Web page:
To the comments of PM Abbasi, came a knee-jerk response from New Delhi. Sushma Swaraj in an attempt to twist the facts and conceal the history of Indian interference in the internal affairs of Pakistan argued that Pakistan had given the world ‘terrorist’ whereas India served the humanity as it produced doctors and engineers”.

Relying on the art of rhetoric, common in declamation contests in schools, Sushma Swaraj asked Pakistan if it had ever produced scholars, doctors or scientist of international repute. She forgets how intellectuals are treated back home. She conveniently forgot the confessions of the Indian spy Khulbushan Jadhav, and the human rights violations by the Indian army in Kashmir

One thing is clear despite all this friction and hostility towards each other that the solution to all our shared problems lies in the process of dialogue. If the European states can put aside their differences and resolve their territorial disputes, why can’t India and Pakistan take the same road?

The Dawn editorial called Sushma Swaraj’s speech and unnecessary and excessive attack, calling it ‘Trumpian’ and stated that a war of words at the UN was not the answer –

Ms Swaraj’s bizarre taunt and allegation marked a rhetorical escalation in India’s seemingly renewed quest to try and put pressure on Pakistan regionally and globally”.

The Indian foreign minister’s Trumpian rhetoric indicates that India is in no mood to engage in dialogue with Pakistan and will continue to try and deflect the world’s attention from the oppression of the Kashmiri people in India-held Kashmir. A war of words with India may please nationalist sentiment, but it may also cause further damage to Pakistan’s legitimate interests”.

On Sunday, Pakistan responded by calling India the “Mother of Terrorism in South Asia”. Pakistan’s Permanent Representative to the United Nations Maleeha Lodhi, urged the international community to act against India if there was to be no further escalation between the two countries.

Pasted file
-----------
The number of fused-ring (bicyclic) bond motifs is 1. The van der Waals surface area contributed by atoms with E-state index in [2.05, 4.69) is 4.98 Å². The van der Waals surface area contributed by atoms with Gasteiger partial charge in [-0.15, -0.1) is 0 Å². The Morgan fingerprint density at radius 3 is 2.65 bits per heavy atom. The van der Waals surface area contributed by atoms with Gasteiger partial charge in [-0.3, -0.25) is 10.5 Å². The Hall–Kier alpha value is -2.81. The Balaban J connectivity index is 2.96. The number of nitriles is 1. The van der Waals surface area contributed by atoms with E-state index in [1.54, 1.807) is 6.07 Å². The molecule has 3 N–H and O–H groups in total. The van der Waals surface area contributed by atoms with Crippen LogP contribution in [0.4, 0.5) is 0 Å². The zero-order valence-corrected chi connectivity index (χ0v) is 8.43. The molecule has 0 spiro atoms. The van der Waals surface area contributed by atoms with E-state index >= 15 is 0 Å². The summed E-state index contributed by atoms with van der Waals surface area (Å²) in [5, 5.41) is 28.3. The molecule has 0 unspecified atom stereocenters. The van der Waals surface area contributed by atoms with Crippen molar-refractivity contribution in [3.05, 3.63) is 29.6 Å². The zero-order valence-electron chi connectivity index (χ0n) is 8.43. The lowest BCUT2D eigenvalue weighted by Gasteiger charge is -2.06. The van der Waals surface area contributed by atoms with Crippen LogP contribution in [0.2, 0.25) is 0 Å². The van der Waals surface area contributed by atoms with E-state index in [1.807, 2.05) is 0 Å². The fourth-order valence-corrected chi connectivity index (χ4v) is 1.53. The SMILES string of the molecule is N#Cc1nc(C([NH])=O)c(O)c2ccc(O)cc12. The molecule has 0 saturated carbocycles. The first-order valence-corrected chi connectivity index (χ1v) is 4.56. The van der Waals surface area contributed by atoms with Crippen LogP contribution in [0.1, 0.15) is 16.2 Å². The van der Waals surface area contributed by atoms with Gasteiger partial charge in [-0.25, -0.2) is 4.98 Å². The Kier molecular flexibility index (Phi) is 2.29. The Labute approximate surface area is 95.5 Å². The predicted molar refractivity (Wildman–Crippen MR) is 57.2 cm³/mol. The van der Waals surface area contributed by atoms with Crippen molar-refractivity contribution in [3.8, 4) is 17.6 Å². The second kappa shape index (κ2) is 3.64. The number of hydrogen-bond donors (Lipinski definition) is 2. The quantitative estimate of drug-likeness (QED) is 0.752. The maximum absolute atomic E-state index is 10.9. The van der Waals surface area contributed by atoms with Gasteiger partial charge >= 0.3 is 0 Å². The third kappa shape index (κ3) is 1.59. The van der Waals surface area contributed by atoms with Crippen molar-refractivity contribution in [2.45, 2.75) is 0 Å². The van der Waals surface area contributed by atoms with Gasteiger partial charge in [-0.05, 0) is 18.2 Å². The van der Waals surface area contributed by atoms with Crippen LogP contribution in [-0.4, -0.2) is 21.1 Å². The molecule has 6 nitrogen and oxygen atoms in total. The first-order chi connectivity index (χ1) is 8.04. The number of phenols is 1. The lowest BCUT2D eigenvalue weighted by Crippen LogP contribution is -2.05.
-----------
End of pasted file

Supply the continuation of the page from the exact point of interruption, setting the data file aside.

She brought a picture of a girl with injuries to her face adding, “This was the face of Indian democracy” referencing those injured in Kashmir. The gesture however backfired as the picture used was of a 17 year old injured in air strikes in Gaza city in 2014.

Their view was that while India keeps mentioning terror groups like the Lashkar-e-Toiba (LeT) and the Jaish-e-Mohammad, they were ignoring the core issue which is Kashmir. The Deccan Chronicle editorial lauded Sushma Swaraj’s speech but stated that India must broaden its horizons –

Ms Swaraj’s speech, full of allegories on India’s development in education, science and IT, in contrast to its stark lack of it across the border, shouldn’t be seen in isolation but as part of a chain in which Pakistan was at the receiving end”.

So shrill has the issue of terror and Pakistan as a unique “Terroristan” haven become that India seems to have forgotten its larger international role, and its duty to help resolve the greater concerns of the planet. Much else of what the minister said may have been drowned in the rhetoric on Pakistan’s terror factories”.

With respect to broadening the horizons; Sushma Swaraj attended multiple bi-lateral meetings to assert India’s authority on the global stage and as a major player in Asia.

More columns by Varun Sukumar